It's a lot to stomach, but this Netflix thriller delivers the goods

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Talk about a food fight. 

"The Platform" is equal parts disgusting and thought-provoking, an astute psychological thriller and timely sociological commentary wrapped in the gauze of a gritty midnight B-picture playing at the seedy local grindhouse.    

In other words: It's a feast. Eat up. 

Iván Massagué is Goreng, who awakens to find himself in a concrete room with a large rectangle hole in the middle of the floor. He has a cell mate, Trimagasi (Zorion Eguileor), who's prone to saying "obviously" a lot. There are floors above and below him. He learns he's on level 48 of the structure.

A platform lowers from above. Spread across it is a smorgasbord of food, except it's all been picked over. See, the meal started at Level 1 and has been passed down from there, one floor at a time. It's on its way next to level 49, and so on. And it only comes once a day.   

To eat or to starve? To leave food for those below you or let them fend for themselves? It's class structure in a snapshot, and Spanish director Galder Gaztelu-Urrutia doesn't shy away from the political allegory. It's the whole point of his tale.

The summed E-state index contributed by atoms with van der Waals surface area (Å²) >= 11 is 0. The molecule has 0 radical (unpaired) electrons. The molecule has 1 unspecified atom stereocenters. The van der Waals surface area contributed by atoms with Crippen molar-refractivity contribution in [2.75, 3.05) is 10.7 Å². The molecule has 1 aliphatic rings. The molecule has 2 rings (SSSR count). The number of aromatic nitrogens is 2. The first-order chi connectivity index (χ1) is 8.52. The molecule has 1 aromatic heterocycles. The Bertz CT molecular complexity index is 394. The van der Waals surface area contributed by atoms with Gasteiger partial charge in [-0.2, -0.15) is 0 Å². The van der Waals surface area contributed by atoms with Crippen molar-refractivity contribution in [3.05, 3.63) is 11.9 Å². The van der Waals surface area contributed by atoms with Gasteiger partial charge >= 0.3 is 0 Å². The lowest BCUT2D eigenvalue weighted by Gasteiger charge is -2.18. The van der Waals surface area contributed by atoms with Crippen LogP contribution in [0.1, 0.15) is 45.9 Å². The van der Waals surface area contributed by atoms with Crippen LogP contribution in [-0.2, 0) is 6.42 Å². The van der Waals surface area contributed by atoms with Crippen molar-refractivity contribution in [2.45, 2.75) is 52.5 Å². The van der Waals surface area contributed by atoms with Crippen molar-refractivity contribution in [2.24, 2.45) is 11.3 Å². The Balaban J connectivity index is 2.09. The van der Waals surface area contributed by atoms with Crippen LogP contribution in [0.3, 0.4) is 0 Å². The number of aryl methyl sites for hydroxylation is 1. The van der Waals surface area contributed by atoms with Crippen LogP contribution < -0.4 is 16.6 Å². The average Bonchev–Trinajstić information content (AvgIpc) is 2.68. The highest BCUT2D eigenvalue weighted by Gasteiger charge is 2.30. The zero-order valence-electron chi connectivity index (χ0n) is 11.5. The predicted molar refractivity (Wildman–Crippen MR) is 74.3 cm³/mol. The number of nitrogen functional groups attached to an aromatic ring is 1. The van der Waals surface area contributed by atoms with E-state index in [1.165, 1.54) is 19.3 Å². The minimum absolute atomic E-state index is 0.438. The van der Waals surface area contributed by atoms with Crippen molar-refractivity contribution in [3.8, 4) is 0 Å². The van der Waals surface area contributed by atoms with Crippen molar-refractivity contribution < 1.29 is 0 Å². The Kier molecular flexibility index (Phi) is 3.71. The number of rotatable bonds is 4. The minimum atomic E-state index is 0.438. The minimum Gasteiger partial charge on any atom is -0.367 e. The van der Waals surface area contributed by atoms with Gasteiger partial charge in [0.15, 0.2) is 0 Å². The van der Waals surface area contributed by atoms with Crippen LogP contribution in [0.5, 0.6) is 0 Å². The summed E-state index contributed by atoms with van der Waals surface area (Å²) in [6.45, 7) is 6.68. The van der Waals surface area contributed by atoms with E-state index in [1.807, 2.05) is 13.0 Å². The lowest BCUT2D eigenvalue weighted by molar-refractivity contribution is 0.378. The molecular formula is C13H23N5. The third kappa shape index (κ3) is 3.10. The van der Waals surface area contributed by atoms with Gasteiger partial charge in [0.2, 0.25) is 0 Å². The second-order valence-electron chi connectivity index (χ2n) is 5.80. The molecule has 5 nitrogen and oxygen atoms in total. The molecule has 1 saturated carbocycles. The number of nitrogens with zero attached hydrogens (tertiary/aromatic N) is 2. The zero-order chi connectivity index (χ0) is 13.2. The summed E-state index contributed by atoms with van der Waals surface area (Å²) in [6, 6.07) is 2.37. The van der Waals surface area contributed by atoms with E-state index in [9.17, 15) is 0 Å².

Trimagasi scolds Goreng for communicating with those on the floor below him. "The people below us," he says, "are below us."

There are twists — cells are reassigned to a different level, at random, every 30 days — and things get violent and gory, quick. 

But if you can stomach it, "The Platform" is a funny and fierce farce with its eyes on race, class and the ways people can rise up for the betterment of all by working together. It's a message caked in blood, bile and excrement, but it's there. "The Platform" gives you plenty to chew on. Obviously.

'The Platform'

GRADE: B+

Not rated: Extreme violence, nudity, disturbing imagery

Running time: 95 minutes

On Netflix

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